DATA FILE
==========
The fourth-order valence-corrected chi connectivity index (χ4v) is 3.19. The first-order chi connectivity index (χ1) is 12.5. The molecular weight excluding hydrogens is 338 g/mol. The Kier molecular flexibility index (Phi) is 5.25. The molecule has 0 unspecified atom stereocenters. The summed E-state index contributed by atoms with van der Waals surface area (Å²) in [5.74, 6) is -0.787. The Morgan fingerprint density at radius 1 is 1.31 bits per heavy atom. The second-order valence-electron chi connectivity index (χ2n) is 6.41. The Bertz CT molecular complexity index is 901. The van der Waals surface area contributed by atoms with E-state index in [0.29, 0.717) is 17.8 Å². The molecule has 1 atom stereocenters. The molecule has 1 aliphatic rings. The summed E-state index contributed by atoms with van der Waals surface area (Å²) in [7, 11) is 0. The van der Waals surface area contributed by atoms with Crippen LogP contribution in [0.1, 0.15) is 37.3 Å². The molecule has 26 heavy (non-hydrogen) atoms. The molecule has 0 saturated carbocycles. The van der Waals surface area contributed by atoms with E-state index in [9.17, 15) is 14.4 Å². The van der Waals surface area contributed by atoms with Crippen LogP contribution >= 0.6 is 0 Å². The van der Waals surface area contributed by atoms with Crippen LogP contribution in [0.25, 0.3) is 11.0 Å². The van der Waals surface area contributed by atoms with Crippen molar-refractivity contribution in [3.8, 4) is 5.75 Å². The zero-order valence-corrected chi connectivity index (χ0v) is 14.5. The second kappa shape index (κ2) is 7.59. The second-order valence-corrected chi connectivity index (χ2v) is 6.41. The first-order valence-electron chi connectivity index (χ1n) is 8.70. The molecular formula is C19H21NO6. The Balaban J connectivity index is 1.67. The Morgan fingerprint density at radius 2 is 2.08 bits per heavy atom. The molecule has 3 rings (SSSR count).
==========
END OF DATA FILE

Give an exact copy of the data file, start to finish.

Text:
The fourth-order valence-corrected chi connectivity index (χ4v) is 3.19. The first-order chi connectivity index (χ1) is 12.5. The molecular weight excluding hydrogens is 338 g/mol. The Kier molecular flexibility index (Phi) is 5.25. The molecule has 0 unspecified atom stereocenters. The summed E-state index contributed by atoms with van der Waals surface area (Å²) in [5.74, 6) is -0.787. The Morgan fingerprint density at radius 1 is 1.31 bits per heavy atom. The second-order valence-electron chi connectivity index (χ2n) is 6.41. The Bertz CT molecular complexity index is 901. The van der Waals surface area contributed by atoms with E-state index in [0.29, 0.717) is 17.8 Å². The molecule has 1 atom stereocenters. The molecule has 1 aliphatic rings. The summed E-state index contributed by atoms with van der Waals surface area (Å²) in [7, 11) is 0. The van der Waals surface area contributed by atoms with Crippen LogP contribution in [0.1, 0.15) is 37.3 Å². The molecule has 26 heavy (non-hydrogen) atoms. The molecule has 0 saturated carbocycles. The van der Waals surface area contributed by atoms with E-state index in [9.17, 15) is 14.4 Å². The van der Waals surface area contributed by atoms with Crippen LogP contribution >= 0.6 is 0 Å². The van der Waals surface area contributed by atoms with Crippen LogP contribution in [0.25, 0.3) is 11.0 Å². The van der Waals surface area contributed by atoms with Crippen molar-refractivity contribution in [3.8, 4) is 5.75 Å². The zero-order valence-corrected chi connectivity index (χ0v) is 14.5. The second kappa shape index (κ2) is 7.59. The second-order valence-corrected chi connectivity index (χ2v) is 6.41. The first-order valence-electron chi connectivity index (χ1n) is 8.70. The molecular formula is C19H21NO6. The Balaban J connectivity index is 1.67. The Morgan fingerprint density at radius 2 is 2.08 bits per heavy atom. The molecule has 3 rings (SSSR count).